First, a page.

How it works
This script will backup the current users home directory. It will do an incremental backup using hard-links. Therefore the directory that will hold the backups has to be on a file system capable of hard-links. Also the script internally uses rsync, so rsync has to be installed. The script will generate directories of the form <user name>-<date>-<time>. Here is how a typical backup-directory may look:
lanserver home # ls -l total 24 lrwxrwxrwx 1 root root 23 Mar 3 2008 last -> seiichiro-20080303-2159 drwxr-xr-x 118 seiichiro users 12288 Mar 2 14:24 seiichiro-20080302-2104 drwxr-xr-x 118 seiichiro users 12288 Mar 3 18:46 seiichiro-20080303-2159
As one can see there are two backups here and one symbolic link “last” to the newest backup which is used by the script to determine what needs to get backed up during the next run.
How to run it
The script has two modes of operation: local and remote. They are determined automatically from the form of the command-line parameter you give:
for local backup the one and only argument is simply the directory where the backup should be stored.
for remote the argument has two parts separated by a “:” root@lanserver is user name and dns-name/ip of the remote server where the backup should be stored, after the colon you put the path on the server to the backup-dir. It is a good idea to have a ssh-agent running and public-key login on the server or you will have to type in the password multiple times during operation of the script.
Get the script
So if you think this script is useful for you get it from here:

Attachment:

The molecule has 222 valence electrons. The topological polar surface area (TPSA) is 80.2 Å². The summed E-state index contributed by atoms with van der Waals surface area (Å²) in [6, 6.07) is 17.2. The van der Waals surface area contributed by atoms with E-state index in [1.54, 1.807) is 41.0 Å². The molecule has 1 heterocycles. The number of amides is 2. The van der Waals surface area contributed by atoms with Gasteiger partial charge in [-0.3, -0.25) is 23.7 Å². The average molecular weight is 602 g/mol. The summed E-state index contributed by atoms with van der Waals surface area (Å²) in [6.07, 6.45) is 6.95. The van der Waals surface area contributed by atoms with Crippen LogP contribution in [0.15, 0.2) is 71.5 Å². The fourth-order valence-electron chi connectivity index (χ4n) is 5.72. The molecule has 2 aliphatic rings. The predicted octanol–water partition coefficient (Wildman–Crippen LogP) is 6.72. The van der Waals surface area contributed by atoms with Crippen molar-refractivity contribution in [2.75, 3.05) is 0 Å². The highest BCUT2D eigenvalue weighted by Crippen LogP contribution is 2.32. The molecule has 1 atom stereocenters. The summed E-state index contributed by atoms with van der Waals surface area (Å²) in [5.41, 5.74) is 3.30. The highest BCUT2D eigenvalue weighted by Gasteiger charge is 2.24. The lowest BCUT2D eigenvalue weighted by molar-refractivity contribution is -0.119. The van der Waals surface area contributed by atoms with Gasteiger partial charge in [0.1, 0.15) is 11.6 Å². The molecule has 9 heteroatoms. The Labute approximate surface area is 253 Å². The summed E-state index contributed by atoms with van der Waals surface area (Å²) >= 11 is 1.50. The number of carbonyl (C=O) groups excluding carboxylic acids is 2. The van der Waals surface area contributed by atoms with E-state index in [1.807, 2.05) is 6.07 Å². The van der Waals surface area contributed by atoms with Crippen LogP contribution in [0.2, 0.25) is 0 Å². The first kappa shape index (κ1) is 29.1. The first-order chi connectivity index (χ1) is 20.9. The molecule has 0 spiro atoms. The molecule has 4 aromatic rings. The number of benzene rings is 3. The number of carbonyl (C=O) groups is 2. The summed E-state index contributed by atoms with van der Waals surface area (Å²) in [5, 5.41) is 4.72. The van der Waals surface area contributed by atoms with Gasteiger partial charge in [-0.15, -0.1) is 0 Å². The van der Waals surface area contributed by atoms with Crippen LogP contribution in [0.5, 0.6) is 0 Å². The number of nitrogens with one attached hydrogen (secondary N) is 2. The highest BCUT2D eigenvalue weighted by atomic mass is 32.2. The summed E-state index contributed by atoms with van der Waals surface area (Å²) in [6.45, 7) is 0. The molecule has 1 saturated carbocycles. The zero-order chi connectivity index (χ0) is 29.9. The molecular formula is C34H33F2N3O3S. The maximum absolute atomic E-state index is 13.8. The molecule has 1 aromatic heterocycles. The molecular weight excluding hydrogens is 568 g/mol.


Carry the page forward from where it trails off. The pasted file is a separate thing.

How it works
This script will create a tar.gz from your running linux system (also known as “stage4” to gentoo users). This tar.gz is a full copy of your System. If your system dies from eg a harddrive crash you can restore it on a new drive by simply recreating the partitions, unpacking the tar.gz on them and reinstall the bootloader.
Configuring and Running the Script
Before the first run on a particular system you will need to customize the 3 variables in the configure-section if the script. Open the script and change the variables to match your systems configuration (for explanation/examples see the script).
After configuring you can now run the script. The script takes one neccessary and one optional argument. The first argument has to be the directory where to store the backup and the second one can be a name for the backup file (usefull if you backup many systems to the same directory). An example of calling the script could look as follows:
sysbackup-tar.sh /mnt/backup/ laptop
This call would create the backupfile
Get the script
So for all who think this script may be usefull, here it is:
If you have questions or suggestions drop me a mail at firstname.lastname@example.org